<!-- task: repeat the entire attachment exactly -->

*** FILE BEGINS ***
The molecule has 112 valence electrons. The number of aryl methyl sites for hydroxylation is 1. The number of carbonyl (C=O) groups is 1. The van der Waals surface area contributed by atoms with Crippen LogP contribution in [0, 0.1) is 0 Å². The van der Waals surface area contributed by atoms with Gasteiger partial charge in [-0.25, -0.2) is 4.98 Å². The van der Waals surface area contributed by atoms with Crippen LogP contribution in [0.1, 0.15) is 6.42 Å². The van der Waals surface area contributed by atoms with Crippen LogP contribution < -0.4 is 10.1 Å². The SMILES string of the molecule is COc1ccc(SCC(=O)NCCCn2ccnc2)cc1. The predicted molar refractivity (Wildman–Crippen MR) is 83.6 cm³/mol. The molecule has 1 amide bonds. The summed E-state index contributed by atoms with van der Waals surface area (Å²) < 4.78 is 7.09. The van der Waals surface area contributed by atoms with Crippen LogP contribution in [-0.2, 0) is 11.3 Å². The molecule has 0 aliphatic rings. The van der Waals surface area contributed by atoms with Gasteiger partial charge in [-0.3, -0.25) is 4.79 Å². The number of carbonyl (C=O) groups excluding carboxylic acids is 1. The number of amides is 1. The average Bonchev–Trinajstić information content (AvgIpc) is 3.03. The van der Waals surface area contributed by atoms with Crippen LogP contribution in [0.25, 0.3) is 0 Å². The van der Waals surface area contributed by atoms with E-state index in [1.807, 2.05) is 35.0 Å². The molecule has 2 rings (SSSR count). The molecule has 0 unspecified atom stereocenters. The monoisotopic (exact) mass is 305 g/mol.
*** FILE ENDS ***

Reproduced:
The molecule has 112 valence electrons. The number of aryl methyl sites for hydroxylation is 1. The number of carbonyl (C=O) groups is 1. The van der Waals surface area contributed by atoms with Crippen LogP contribution in [0, 0.1) is 0 Å². The van der Waals surface area contributed by atoms with Gasteiger partial charge in [-0.25, -0.2) is 4.98 Å². The van der Waals surface area contributed by atoms with Crippen LogP contribution in [0.1, 0.15) is 6.42 Å². The van der Waals surface area contributed by atoms with Crippen LogP contribution < -0.4 is 10.1 Å². The SMILES string of the molecule is COc1ccc(SCC(=O)NCCCn2ccnc2)cc1. The predicted molar refractivity (Wildman–Crippen MR) is 83.6 cm³/mol. The molecule has 1 amide bonds. The summed E-state index contributed by atoms with van der Waals surface area (Å²) < 4.78 is 7.09. The van der Waals surface area contributed by atoms with Crippen LogP contribution in [-0.2, 0) is 11.3 Å². The molecule has 0 aliphatic rings. The van der Waals surface area contributed by atoms with Gasteiger partial charge in [-0.3, -0.25) is 4.79 Å². The number of carbonyl (C=O) groups excluding carboxylic acids is 1. The number of amides is 1. The average Bonchev–Trinajstić information content (AvgIpc) is 3.03. The van der Waals surface area contributed by atoms with Crippen LogP contribution in [0.25, 0.3) is 0 Å². The van der Waals surface area contributed by atoms with E-state index in [1.807, 2.05) is 35.0 Å². The molecule has 2 rings (SSSR count). The molecule has 0 unspecified atom stereocenters. The monoisotopic (exact) mass is 305 g/mol.